Folk music is no longer what you thought it was. You grandfather's folk is gone, and so is your father's folk. What's left is the folk of your friend's teenage brother from Nevada City, the folk of your cousin from Portland. It has nothing to do with Pete Seeger or Bob Dylan or the Kingston Trio, and not much to do with Bright Eyes. It doesn't sound like folk.
Born of simplicity, all folk music offers some connection to the earth, to the deep truths, to the natural order. Timber Timbre (timber-tamber) took its name from a cabin in the woods of Ontario, Canada, so that's that. In "Black Water," over a metronomic drum beat and piano chords spaced evenly like a ticking clock, Taylor Kirk sings about just needing some sunshine. A guitar or violin is drenched in enough reverb that you can't tell which it is. The song fades out to a looped vocal line and a sober solo from a saxophone, of all things.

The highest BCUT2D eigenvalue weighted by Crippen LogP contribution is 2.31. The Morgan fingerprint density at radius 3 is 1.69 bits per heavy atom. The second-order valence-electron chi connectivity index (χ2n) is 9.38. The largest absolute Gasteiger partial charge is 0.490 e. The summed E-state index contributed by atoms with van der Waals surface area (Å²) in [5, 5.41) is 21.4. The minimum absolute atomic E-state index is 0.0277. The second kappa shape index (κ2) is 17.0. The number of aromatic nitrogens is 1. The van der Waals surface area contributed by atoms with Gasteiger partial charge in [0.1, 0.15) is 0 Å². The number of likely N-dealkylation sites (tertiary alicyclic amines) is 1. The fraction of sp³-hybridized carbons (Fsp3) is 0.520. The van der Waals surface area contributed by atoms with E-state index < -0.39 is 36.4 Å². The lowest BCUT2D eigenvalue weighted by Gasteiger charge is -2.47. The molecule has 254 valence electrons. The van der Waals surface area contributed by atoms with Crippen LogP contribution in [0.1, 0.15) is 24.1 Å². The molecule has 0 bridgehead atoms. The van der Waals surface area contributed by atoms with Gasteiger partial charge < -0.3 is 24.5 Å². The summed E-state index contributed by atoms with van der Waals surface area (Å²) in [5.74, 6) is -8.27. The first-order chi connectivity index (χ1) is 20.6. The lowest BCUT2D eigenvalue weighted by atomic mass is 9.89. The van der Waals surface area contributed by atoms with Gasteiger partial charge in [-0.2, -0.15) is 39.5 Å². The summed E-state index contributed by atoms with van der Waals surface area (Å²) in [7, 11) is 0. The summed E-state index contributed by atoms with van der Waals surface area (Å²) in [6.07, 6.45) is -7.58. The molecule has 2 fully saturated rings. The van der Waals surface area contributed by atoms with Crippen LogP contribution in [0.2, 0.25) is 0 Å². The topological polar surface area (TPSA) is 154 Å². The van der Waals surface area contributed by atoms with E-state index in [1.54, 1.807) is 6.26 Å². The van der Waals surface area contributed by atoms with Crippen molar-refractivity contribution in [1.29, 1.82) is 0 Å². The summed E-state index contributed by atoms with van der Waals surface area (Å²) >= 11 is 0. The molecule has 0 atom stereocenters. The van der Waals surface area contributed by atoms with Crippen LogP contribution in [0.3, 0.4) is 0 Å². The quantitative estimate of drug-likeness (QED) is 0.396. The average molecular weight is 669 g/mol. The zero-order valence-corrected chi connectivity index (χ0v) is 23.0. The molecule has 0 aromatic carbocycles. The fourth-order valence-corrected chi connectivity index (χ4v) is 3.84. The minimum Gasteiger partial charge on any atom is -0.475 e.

"Swamp Magic" is an instrumental, cursed by fervent strings and distant booming drums. "Lonesome Hunter" is some deranged doo-wop, the night of the living dead at a prom in the Fifties. Throughout, Kirk's vocals are doubled up in a tight echo — he's Chris Isaak and M. Ward singing in harmony from the depths of a dripping cave. And so on. It's a dark and musty record, like the world inside a tree stump, and that's what makes it folk — but only in 2011, when you spend your days glued to a shining screen. This isn't folk, but it's the same nonetheless. (Arts and Crafts)
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